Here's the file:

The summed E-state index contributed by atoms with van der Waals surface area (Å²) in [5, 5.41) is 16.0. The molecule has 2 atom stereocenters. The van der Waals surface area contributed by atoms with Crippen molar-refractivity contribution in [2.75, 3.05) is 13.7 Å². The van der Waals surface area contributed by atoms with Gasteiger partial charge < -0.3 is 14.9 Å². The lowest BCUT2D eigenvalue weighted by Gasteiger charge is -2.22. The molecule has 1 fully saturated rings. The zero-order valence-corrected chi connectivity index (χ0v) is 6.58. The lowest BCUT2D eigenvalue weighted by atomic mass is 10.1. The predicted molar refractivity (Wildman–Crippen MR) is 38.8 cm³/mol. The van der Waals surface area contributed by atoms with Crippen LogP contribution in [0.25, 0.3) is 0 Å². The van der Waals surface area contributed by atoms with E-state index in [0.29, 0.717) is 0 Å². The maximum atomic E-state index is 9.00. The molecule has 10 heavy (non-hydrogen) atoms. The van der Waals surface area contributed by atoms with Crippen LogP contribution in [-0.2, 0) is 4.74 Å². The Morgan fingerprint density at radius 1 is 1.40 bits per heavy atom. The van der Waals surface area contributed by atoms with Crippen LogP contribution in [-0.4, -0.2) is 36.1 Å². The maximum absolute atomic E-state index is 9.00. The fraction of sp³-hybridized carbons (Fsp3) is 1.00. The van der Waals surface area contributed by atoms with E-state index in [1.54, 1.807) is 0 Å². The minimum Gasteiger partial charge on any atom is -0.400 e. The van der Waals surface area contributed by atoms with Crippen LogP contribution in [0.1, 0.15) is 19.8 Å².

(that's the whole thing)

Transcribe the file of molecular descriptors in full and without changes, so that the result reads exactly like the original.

The summed E-state index contributed by atoms with van der Waals surface area (Å²) in [5, 5.41) is 16.0. The molecule has 2 atom stereocenters. The van der Waals surface area contributed by atoms with Crippen molar-refractivity contribution in [2.75, 3.05) is 13.7 Å². The van der Waals surface area contributed by atoms with Gasteiger partial charge < -0.3 is 14.9 Å². The lowest BCUT2D eigenvalue weighted by Gasteiger charge is -2.22. The molecule has 1 fully saturated rings. The zero-order valence-corrected chi connectivity index (χ0v) is 6.58. The lowest BCUT2D eigenvalue weighted by atomic mass is 10.1. The predicted molar refractivity (Wildman–Crippen MR) is 38.8 cm³/mol. The van der Waals surface area contributed by atoms with Crippen LogP contribution in [0.25, 0.3) is 0 Å². The van der Waals surface area contributed by atoms with E-state index in [0.29, 0.717) is 0 Å². The maximum atomic E-state index is 9.00. The molecule has 10 heavy (non-hydrogen) atoms. The van der Waals surface area contributed by atoms with Crippen LogP contribution in [-0.2, 0) is 4.74 Å². The Morgan fingerprint density at radius 1 is 1.40 bits per heavy atom. The van der Waals surface area contributed by atoms with Crippen LogP contribution in [-0.4, -0.2) is 36.1 Å². The maximum absolute atomic E-state index is 9.00. The fraction of sp³-hybridized carbons (Fsp3) is 1.00. The van der Waals surface area contributed by atoms with E-state index in [1.54, 1.807) is 0 Å². The minimum Gasteiger partial charge on any atom is -0.400 e. The van der Waals surface area contributed by atoms with Crippen LogP contribution in [0.1, 0.15) is 19.8 Å².